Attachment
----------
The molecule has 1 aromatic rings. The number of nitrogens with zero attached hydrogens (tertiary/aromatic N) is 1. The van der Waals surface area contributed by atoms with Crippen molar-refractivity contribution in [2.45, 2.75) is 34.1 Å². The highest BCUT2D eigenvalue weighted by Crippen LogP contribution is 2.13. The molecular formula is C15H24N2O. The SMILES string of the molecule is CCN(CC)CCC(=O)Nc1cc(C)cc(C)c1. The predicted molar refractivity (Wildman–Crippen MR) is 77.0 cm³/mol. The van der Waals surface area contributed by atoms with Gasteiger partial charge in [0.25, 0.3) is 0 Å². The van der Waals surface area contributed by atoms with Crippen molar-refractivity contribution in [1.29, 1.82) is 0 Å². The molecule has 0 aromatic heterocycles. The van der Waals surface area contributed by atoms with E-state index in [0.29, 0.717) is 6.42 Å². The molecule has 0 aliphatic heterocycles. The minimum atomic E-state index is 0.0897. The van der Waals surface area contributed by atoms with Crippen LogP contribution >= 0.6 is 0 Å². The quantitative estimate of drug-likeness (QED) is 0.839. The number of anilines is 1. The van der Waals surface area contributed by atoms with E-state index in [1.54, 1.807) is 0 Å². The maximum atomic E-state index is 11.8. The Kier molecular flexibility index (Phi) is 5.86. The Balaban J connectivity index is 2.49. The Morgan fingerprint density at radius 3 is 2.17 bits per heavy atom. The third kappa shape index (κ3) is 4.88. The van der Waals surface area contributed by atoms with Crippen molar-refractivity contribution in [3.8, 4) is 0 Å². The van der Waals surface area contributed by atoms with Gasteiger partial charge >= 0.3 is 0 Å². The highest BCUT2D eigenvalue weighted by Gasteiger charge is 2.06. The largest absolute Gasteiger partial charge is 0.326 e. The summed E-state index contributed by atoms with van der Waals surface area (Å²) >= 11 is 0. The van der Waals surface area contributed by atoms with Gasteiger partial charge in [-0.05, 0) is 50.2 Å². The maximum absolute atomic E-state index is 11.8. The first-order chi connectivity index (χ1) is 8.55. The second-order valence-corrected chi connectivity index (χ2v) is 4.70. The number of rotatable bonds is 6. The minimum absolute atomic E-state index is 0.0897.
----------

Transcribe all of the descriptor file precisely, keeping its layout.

The molecule has 1 aromatic rings. The number of nitrogens with zero attached hydrogens (tertiary/aromatic N) is 1. The van der Waals surface area contributed by atoms with Crippen molar-refractivity contribution in [2.45, 2.75) is 34.1 Å². The highest BCUT2D eigenvalue weighted by Crippen LogP contribution is 2.13. The molecular formula is C15H24N2O. The SMILES string of the molecule is CCN(CC)CCC(=O)Nc1cc(C)cc(C)c1. The predicted molar refractivity (Wildman–Crippen MR) is 77.0 cm³/mol. The van der Waals surface area contributed by atoms with Gasteiger partial charge in [0.25, 0.3) is 0 Å². The van der Waals surface area contributed by atoms with Crippen molar-refractivity contribution in [1.29, 1.82) is 0 Å². The molecule has 0 aromatic heterocycles. The van der Waals surface area contributed by atoms with E-state index in [0.29, 0.717) is 6.42 Å². The molecule has 0 aliphatic heterocycles. The minimum atomic E-state index is 0.0897. The van der Waals surface area contributed by atoms with Crippen LogP contribution >= 0.6 is 0 Å². The quantitative estimate of drug-likeness (QED) is 0.839. The number of anilines is 1. The van der Waals surface area contributed by atoms with E-state index in [1.54, 1.807) is 0 Å². The maximum atomic E-state index is 11.8. The Kier molecular flexibility index (Phi) is 5.86. The Balaban J connectivity index is 2.49. The Morgan fingerprint density at radius 3 is 2.17 bits per heavy atom. The third kappa shape index (κ3) is 4.88. The van der Waals surface area contributed by atoms with Crippen molar-refractivity contribution in [3.8, 4) is 0 Å². The van der Waals surface area contributed by atoms with Gasteiger partial charge >= 0.3 is 0 Å². The highest BCUT2D eigenvalue weighted by Gasteiger charge is 2.06. The largest absolute Gasteiger partial charge is 0.326 e. The summed E-state index contributed by atoms with van der Waals surface area (Å²) >= 11 is 0. The van der Waals surface area contributed by atoms with Gasteiger partial charge in [-0.05, 0) is 50.2 Å². The maximum absolute atomic E-state index is 11.8. The first-order chi connectivity index (χ1) is 8.55. The second-order valence-corrected chi connectivity index (χ2v) is 4.70. The number of rotatable bonds is 6. The minimum absolute atomic E-state index is 0.0897.